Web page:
The Quantum Pontiff

Today is the final exam for the course I’ve been teaching this summer. So I need some reading material for when I’m not watching the students take their exam. Here are two fun ones I just downloaded (one via Alea):

arXiv:0803.3913:
The Reverse of The Law of Large Numbers
Authors: Kieran Kelly, Przemyslaw Repetowicz, Seosamh macReamoinn

Abstract:The Law of Large Numbers tells us that as the sample size (N) is increased, the sample mean converges on the population mean, provided that the latter exists. In this paper, we investigate the opposite effect: keeping the sample size fixed while increasing the number of outcomes (M) available to a discrete random variable. We establish sufficient conditions for the variance of the sample mean to increase monotonically with the number of outcomes, such that the sample mean “diverges” from the population mean, acting like an “reverse” to the law of large numbers. These results, we believe, are relevant to many situations which require sampling of statistics of certain finite discrete random variables.

and

arXiv:0806.0485
Complex and Unpredictable Cardano
Aurthor: Artur Ekert

Abstract: This purely recreational paper is about one of the most colorful characters of the Italian Renaissance, Girolamo Cardano, and the discovery of two basic ingredients of quantum theory, probability and complex numbers. The paper is dedicated to Giuseppe Castagnoli on the occasion of his 65th birthday. Back in the early 1990s, Giuseppe instigated a series of meetings at Villa Gualino, in Torino, which brought together few scattered individuals interested in the physics of computation. By doing so he effectively created and consolidated a vibrant and friendly community of researchers devoted to quantum information science. Many thanks for that!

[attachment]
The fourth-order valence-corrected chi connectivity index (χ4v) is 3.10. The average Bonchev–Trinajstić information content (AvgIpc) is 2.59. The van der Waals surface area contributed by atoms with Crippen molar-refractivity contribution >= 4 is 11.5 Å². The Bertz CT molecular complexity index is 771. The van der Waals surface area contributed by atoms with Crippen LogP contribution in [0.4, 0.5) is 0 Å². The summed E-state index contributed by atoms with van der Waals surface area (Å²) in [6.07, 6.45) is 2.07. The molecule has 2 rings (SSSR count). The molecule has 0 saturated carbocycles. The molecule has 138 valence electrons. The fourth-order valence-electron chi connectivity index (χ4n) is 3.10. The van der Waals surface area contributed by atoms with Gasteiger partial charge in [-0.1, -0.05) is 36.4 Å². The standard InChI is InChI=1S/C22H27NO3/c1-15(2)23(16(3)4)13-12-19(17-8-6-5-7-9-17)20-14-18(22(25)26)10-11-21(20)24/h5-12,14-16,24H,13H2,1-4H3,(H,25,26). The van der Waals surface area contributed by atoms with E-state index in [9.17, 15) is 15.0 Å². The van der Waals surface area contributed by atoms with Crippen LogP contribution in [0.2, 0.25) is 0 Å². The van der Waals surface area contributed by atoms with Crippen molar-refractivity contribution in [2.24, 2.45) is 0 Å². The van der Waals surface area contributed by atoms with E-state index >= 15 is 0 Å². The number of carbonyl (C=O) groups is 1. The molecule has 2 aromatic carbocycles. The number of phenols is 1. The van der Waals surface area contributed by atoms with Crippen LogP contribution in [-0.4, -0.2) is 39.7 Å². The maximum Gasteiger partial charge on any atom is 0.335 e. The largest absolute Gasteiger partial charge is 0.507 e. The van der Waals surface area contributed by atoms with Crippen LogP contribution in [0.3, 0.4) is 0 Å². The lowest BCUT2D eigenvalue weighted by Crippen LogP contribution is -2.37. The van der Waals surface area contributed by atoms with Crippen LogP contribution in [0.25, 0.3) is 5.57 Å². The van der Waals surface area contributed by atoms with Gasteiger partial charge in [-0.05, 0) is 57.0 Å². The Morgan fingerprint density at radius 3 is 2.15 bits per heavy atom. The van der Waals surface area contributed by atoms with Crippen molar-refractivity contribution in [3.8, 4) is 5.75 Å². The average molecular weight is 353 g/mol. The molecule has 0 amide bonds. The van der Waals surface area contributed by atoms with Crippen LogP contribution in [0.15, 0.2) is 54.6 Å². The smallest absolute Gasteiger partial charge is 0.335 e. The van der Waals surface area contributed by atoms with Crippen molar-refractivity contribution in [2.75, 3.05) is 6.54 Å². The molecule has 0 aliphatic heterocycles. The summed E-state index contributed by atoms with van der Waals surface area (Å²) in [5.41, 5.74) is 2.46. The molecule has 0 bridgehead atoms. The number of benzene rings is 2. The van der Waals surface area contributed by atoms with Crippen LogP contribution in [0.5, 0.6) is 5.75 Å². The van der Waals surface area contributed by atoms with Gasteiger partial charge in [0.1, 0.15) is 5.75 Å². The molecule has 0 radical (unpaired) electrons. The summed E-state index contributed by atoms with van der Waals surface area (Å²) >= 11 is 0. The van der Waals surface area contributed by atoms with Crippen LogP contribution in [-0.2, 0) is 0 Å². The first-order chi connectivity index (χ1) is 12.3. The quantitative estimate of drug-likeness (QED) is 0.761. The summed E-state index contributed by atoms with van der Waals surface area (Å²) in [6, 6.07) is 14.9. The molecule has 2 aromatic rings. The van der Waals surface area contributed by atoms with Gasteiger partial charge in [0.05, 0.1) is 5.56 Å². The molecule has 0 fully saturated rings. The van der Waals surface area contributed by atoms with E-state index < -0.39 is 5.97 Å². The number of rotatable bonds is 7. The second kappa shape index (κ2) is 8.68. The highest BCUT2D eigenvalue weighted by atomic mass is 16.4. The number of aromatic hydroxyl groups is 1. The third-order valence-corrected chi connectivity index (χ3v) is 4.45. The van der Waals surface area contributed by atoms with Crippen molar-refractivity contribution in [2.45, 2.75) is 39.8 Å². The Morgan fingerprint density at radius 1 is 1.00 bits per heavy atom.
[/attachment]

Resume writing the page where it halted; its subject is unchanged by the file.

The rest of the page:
Comments

  1. #1 Ian Durham
    June 9, 2008

    The Cardano one looks really good (and its written by Ekert). Cardano was an interesting guy and many of the rules of probability he discovered were motivated by his penchant for gambling.

  2. #2 Robin Blume-Kohout
    June 9, 2008

    Ya know, that Kelly et al paper sounds vaguely relevant to the question “What happens to quantum tomography when you start increasing the dimension of the system?” There’s a sense in which the number of outcomes is increasing, but it would be more accurate to say that the number of dimensions for the parameter that you’re estimating is increasing.

    Is there anything surprising & relevant to that topic in the paper? Or is what I’m mentioning too straightforward to have anything interesting said about it?

    I mean, I could read the paper… but it’s funner to just ask…